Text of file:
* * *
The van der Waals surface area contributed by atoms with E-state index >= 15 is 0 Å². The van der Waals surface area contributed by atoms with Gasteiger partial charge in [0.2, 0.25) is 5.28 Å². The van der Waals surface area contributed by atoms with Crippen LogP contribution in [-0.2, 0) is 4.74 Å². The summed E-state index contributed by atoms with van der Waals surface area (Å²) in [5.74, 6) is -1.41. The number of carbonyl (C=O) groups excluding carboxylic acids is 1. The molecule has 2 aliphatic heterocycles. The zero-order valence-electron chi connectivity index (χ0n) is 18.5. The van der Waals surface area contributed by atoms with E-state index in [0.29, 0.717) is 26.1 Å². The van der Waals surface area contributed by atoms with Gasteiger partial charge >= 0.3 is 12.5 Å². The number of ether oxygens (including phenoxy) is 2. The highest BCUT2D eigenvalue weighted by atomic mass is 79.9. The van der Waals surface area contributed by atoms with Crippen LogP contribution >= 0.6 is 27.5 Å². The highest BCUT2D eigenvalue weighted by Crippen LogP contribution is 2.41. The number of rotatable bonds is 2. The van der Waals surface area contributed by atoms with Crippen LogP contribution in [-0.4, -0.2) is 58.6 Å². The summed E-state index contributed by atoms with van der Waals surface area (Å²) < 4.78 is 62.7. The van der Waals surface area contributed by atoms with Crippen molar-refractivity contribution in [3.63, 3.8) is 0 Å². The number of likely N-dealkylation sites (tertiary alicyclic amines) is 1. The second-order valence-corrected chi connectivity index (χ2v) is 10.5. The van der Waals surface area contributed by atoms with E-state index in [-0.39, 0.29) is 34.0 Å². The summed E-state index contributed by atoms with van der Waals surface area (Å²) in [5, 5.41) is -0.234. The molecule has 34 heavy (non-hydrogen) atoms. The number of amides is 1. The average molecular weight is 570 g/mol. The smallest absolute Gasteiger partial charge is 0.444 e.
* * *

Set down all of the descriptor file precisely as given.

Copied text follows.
The van der Waals surface area contributed by atoms with E-state index >= 15 is 0 Å². The van der Waals surface area contributed by atoms with Gasteiger partial charge in [0.2, 0.25) is 5.28 Å². The van der Waals surface area contributed by atoms with Crippen LogP contribution in [-0.2, 0) is 4.74 Å². The summed E-state index contributed by atoms with van der Waals surface area (Å²) in [5.74, 6) is -1.41. The number of carbonyl (C=O) groups excluding carboxylic acids is 1. The molecule has 2 aliphatic heterocycles. The zero-order valence-electron chi connectivity index (χ0n) is 18.5. The van der Waals surface area contributed by atoms with E-state index in [0.29, 0.717) is 26.1 Å². The van der Waals surface area contributed by atoms with Gasteiger partial charge >= 0.3 is 12.5 Å². The number of ether oxygens (including phenoxy) is 2. The highest BCUT2D eigenvalue weighted by atomic mass is 79.9. The van der Waals surface area contributed by atoms with Crippen LogP contribution >= 0.6 is 27.5 Å². The highest BCUT2D eigenvalue weighted by Crippen LogP contribution is 2.41. The number of rotatable bonds is 2. The van der Waals surface area contributed by atoms with Crippen LogP contribution in [-0.4, -0.2) is 58.6 Å². The summed E-state index contributed by atoms with van der Waals surface area (Å²) < 4.78 is 62.7. The van der Waals surface area contributed by atoms with Crippen molar-refractivity contribution in [3.63, 3.8) is 0 Å². The number of likely N-dealkylation sites (tertiary alicyclic amines) is 1. The second-order valence-corrected chi connectivity index (χ2v) is 10.5. The van der Waals surface area contributed by atoms with E-state index in [-0.39, 0.29) is 34.0 Å². The summed E-state index contributed by atoms with van der Waals surface area (Å²) in [5, 5.41) is -0.234. The molecule has 34 heavy (non-hydrogen) atoms. The number of amides is 1. The average molecular weight is 570 g/mol. The smallest absolute Gasteiger partial charge is 0.444 e.